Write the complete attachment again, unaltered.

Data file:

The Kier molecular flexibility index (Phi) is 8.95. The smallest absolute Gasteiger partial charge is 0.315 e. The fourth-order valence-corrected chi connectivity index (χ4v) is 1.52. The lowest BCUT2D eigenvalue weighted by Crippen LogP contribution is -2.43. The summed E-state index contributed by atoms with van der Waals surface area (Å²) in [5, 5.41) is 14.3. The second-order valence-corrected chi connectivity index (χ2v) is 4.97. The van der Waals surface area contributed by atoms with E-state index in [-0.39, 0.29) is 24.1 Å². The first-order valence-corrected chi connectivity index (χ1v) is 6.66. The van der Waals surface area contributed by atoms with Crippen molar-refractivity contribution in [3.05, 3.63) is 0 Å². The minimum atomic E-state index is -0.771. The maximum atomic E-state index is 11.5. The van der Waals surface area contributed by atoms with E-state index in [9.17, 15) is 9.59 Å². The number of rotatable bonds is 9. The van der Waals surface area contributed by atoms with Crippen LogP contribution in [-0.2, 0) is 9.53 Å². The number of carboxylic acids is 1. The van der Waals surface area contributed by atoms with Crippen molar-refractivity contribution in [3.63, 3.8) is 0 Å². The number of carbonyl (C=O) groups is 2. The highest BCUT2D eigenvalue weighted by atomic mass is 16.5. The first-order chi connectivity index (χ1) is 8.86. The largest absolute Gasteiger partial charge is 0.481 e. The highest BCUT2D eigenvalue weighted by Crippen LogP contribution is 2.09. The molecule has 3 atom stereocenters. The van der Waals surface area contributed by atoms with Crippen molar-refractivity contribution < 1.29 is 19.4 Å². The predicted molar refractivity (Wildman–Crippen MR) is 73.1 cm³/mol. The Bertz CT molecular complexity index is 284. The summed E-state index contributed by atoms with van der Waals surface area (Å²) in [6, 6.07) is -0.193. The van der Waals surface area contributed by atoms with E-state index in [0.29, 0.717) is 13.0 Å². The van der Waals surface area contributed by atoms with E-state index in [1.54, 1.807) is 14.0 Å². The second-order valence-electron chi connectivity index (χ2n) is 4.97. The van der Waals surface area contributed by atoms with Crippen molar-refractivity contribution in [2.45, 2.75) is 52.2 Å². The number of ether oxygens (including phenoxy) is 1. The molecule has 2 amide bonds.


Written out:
The Kier molecular flexibility index (Phi) is 8.95. The smallest absolute Gasteiger partial charge is 0.315 e. The fourth-order valence-corrected chi connectivity index (χ4v) is 1.52. The lowest BCUT2D eigenvalue weighted by Crippen LogP contribution is -2.43. The summed E-state index contributed by atoms with van der Waals surface area (Å²) in [5, 5.41) is 14.3. The second-order valence-corrected chi connectivity index (χ2v) is 4.97. The van der Waals surface area contributed by atoms with E-state index in [-0.39, 0.29) is 24.1 Å². The first-order valence-corrected chi connectivity index (χ1v) is 6.66. The van der Waals surface area contributed by atoms with Crippen molar-refractivity contribution in [3.05, 3.63) is 0 Å². The minimum atomic E-state index is -0.771. The maximum atomic E-state index is 11.5. The van der Waals surface area contributed by atoms with E-state index in [9.17, 15) is 9.59 Å². The number of rotatable bonds is 9. The van der Waals surface area contributed by atoms with Crippen LogP contribution in [-0.2, 0) is 9.53 Å². The number of carboxylic acids is 1. The van der Waals surface area contributed by atoms with Crippen molar-refractivity contribution in [3.63, 3.8) is 0 Å². The number of carbonyl (C=O) groups is 2. The highest BCUT2D eigenvalue weighted by atomic mass is 16.5. The first-order chi connectivity index (χ1) is 8.86. The largest absolute Gasteiger partial charge is 0.481 e. The highest BCUT2D eigenvalue weighted by Crippen LogP contribution is 2.09. The molecule has 3 atom stereocenters. The van der Waals surface area contributed by atoms with Crippen molar-refractivity contribution < 1.29 is 19.4 Å². The predicted molar refractivity (Wildman–Crippen MR) is 73.1 cm³/mol. The Bertz CT molecular complexity index is 284. The summed E-state index contributed by atoms with van der Waals surface area (Å²) in [6, 6.07) is -0.193. The van der Waals surface area contributed by atoms with E-state index in [0.29, 0.717) is 13.0 Å². The van der Waals surface area contributed by atoms with E-state index in [1.54, 1.807) is 14.0 Å². The second-order valence-electron chi connectivity index (χ2n) is 4.97. The van der Waals surface area contributed by atoms with Crippen molar-refractivity contribution in [2.45, 2.75) is 52.2 Å². The number of ether oxygens (including phenoxy) is 1. The molecule has 2 amide bonds.